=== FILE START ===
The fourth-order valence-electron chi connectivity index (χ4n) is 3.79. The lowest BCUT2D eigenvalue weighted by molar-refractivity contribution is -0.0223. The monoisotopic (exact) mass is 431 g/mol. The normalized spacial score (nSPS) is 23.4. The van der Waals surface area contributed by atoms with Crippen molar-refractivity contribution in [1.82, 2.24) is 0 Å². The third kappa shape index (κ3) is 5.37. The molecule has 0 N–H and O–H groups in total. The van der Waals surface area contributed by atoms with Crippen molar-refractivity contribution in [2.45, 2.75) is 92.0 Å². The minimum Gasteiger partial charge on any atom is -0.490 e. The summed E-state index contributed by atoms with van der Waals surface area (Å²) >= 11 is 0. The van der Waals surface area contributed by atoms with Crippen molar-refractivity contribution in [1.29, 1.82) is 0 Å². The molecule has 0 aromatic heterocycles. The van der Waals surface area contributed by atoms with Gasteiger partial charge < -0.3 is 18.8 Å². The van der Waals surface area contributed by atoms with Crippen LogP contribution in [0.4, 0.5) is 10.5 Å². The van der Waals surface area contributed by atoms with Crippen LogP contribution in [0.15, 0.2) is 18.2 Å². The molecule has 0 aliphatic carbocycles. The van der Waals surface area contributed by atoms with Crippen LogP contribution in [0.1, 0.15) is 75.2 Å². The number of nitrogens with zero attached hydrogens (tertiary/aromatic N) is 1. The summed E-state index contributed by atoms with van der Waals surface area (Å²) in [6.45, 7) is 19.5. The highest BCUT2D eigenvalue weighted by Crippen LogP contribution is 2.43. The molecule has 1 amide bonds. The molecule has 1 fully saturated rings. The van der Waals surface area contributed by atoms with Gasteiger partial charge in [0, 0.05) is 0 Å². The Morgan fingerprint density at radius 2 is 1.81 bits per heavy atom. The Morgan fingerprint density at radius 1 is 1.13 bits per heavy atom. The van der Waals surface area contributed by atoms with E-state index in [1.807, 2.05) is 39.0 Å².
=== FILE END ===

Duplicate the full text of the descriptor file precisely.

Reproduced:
The fourth-order valence-electron chi connectivity index (χ4n) is 3.79. The lowest BCUT2D eigenvalue weighted by molar-refractivity contribution is -0.0223. The monoisotopic (exact) mass is 431 g/mol. The normalized spacial score (nSPS) is 23.4. The van der Waals surface area contributed by atoms with Crippen molar-refractivity contribution in [1.82, 2.24) is 0 Å². The third kappa shape index (κ3) is 5.37. The molecule has 0 N–H and O–H groups in total. The van der Waals surface area contributed by atoms with Crippen molar-refractivity contribution in [2.45, 2.75) is 92.0 Å². The minimum Gasteiger partial charge on any atom is -0.490 e. The summed E-state index contributed by atoms with van der Waals surface area (Å²) >= 11 is 0. The van der Waals surface area contributed by atoms with Crippen molar-refractivity contribution in [1.29, 1.82) is 0 Å². The molecule has 0 aromatic heterocycles. The van der Waals surface area contributed by atoms with Gasteiger partial charge < -0.3 is 18.8 Å². The van der Waals surface area contributed by atoms with Crippen LogP contribution in [0.4, 0.5) is 10.5 Å². The van der Waals surface area contributed by atoms with Crippen LogP contribution in [0.15, 0.2) is 18.2 Å². The molecule has 0 aliphatic carbocycles. The van der Waals surface area contributed by atoms with Crippen LogP contribution in [0.1, 0.15) is 75.2 Å². The number of nitrogens with zero attached hydrogens (tertiary/aromatic N) is 1. The summed E-state index contributed by atoms with van der Waals surface area (Å²) in [6.45, 7) is 19.5. The highest BCUT2D eigenvalue weighted by Crippen LogP contribution is 2.43. The molecule has 1 amide bonds. The molecule has 1 fully saturated rings. The van der Waals surface area contributed by atoms with Gasteiger partial charge in [0, 0.05) is 0 Å². The Morgan fingerprint density at radius 2 is 1.81 bits per heavy atom. The Morgan fingerprint density at radius 1 is 1.13 bits per heavy atom. The van der Waals surface area contributed by atoms with E-state index in [1.807, 2.05) is 39.0 Å².